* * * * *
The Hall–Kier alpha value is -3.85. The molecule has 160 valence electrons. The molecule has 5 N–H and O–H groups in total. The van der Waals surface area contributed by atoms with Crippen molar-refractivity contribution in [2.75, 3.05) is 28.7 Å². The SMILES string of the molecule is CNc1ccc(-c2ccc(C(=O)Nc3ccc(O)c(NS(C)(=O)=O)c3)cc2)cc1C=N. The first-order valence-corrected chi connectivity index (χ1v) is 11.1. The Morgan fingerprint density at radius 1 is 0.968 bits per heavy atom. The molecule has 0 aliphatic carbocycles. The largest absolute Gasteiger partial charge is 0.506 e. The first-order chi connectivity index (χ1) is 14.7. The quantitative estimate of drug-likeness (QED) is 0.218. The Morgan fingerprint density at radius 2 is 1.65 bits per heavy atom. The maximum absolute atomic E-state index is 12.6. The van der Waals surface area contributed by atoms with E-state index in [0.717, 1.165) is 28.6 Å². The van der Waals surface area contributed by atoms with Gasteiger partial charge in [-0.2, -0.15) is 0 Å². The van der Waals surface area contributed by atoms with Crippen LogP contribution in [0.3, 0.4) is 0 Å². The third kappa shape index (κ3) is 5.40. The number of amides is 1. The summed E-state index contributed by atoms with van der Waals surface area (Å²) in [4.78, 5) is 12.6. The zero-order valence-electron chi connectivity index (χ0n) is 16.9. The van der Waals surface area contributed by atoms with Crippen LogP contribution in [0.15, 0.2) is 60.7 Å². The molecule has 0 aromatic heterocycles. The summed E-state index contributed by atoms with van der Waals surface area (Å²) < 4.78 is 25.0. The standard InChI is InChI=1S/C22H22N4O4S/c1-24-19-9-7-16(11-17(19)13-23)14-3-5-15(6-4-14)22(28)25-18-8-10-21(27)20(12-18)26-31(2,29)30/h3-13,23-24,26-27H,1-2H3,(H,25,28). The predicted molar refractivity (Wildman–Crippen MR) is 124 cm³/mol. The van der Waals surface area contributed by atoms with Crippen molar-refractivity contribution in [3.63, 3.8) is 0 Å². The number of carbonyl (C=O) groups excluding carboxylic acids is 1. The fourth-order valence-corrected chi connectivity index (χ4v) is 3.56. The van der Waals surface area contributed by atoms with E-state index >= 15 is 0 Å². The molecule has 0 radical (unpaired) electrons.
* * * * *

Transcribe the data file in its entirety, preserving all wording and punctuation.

The Hall–Kier alpha value is -3.85. The molecule has 160 valence electrons. The molecule has 5 N–H and O–H groups in total. The van der Waals surface area contributed by atoms with Crippen molar-refractivity contribution in [2.75, 3.05) is 28.7 Å². The SMILES string of the molecule is CNc1ccc(-c2ccc(C(=O)Nc3ccc(O)c(NS(C)(=O)=O)c3)cc2)cc1C=N. The first-order valence-corrected chi connectivity index (χ1v) is 11.1. The Morgan fingerprint density at radius 1 is 0.968 bits per heavy atom. The molecule has 0 aliphatic carbocycles. The largest absolute Gasteiger partial charge is 0.506 e. The first-order chi connectivity index (χ1) is 14.7. The quantitative estimate of drug-likeness (QED) is 0.218. The Morgan fingerprint density at radius 2 is 1.65 bits per heavy atom. The maximum absolute atomic E-state index is 12.6. The van der Waals surface area contributed by atoms with E-state index in [0.717, 1.165) is 28.6 Å². The van der Waals surface area contributed by atoms with Gasteiger partial charge in [-0.2, -0.15) is 0 Å². The van der Waals surface area contributed by atoms with Crippen LogP contribution in [0.3, 0.4) is 0 Å². The third kappa shape index (κ3) is 5.40. The number of amides is 1. The summed E-state index contributed by atoms with van der Waals surface area (Å²) in [4.78, 5) is 12.6. The zero-order valence-electron chi connectivity index (χ0n) is 16.9. The van der Waals surface area contributed by atoms with Crippen LogP contribution in [0.15, 0.2) is 60.7 Å². The molecule has 0 aromatic heterocycles. The summed E-state index contributed by atoms with van der Waals surface area (Å²) < 4.78 is 25.0. The standard InChI is InChI=1S/C22H22N4O4S/c1-24-19-9-7-16(11-17(19)13-23)14-3-5-15(6-4-14)22(28)25-18-8-10-21(27)20(12-18)26-31(2,29)30/h3-13,23-24,26-27H,1-2H3,(H,25,28). The predicted molar refractivity (Wildman–Crippen MR) is 124 cm³/mol. The van der Waals surface area contributed by atoms with Crippen molar-refractivity contribution in [3.63, 3.8) is 0 Å². The number of carbonyl (C=O) groups excluding carboxylic acids is 1. The fourth-order valence-corrected chi connectivity index (χ4v) is 3.56. The van der Waals surface area contributed by atoms with E-state index >= 15 is 0 Å². The molecule has 0 radical (unpaired) electrons.